Banking

60 Percent Of US Banking Customers Open To Trying New FinTechs

Traditional banks should definitely be concerned about FinTechs after a new survey found that consumers are eager to see technology companies take on financial institutions with new banking solutions.

According to news from Bloomberg, a survey by consultant Bain & Co. found that nearly 60 percent of U.S. bank customers are willing to try a financial product from tech giants they already use. Younger respondents are even more open to it, with about 73 percent of people aged 18 to 34 saying they would try a tech company’s credit card, deposit account, investment or mortgage.

“They’re saying if you come up with an experience as simple and easy as my shopping experience is with Amazon, I’m ready to do that now,” Gerard du Toit, a Bain partner and co-author of the report, said in an interview. “We’ve seen this happen already in China, where it’s common for people to do many of their banking activities through WeChat and Alipay and players like that.”

The survey included responses from people in 22 countries, with well over 80 percent of respondents living in India and China saying they’re open to trying financial offers from tech companies. That is more than double the acceptance rate in France, which was the most reticent.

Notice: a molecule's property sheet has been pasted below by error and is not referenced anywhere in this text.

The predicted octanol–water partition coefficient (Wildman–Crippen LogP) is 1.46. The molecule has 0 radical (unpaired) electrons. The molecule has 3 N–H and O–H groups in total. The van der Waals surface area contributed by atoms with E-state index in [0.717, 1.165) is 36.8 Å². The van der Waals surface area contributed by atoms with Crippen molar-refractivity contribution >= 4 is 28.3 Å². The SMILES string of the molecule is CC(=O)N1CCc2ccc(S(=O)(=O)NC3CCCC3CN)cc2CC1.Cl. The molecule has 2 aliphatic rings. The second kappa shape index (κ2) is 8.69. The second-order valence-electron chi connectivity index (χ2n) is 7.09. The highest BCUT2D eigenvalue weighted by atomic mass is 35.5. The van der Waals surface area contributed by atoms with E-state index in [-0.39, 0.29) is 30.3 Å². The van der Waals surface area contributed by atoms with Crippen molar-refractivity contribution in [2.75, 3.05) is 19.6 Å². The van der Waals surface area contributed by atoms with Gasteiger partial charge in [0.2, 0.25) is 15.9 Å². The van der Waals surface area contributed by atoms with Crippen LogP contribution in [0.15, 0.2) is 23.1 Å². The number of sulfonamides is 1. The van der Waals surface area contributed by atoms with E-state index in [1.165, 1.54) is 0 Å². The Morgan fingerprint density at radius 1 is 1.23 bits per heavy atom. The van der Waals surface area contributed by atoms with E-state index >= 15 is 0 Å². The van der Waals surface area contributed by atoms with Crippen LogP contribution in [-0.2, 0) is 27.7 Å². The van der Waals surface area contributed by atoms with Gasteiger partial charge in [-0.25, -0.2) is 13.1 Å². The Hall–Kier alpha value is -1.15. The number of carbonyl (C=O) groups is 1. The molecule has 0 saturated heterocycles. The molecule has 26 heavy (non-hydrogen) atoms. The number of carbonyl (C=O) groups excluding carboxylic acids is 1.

While tech giants like Amazon, Google and Facebook are expanding in the U.S. into areas such as payments or lending, they cannot take deposits because federal laws prevent companies from combining commercial ventures with fully fledged banks.

As a result, du Toit predicts that banks will partner with Amazon and other tech companies so that lenders could manufacture financial products, and tech giants would serve as distribution and servicing channels.

“It’s just a matter of time before we see the big tech players enter retail banking in the U.S.,” du Toit said. “You’re going to see a Darwinian battle between banks and tech firms, and some surprising combinations on how they get to market.”

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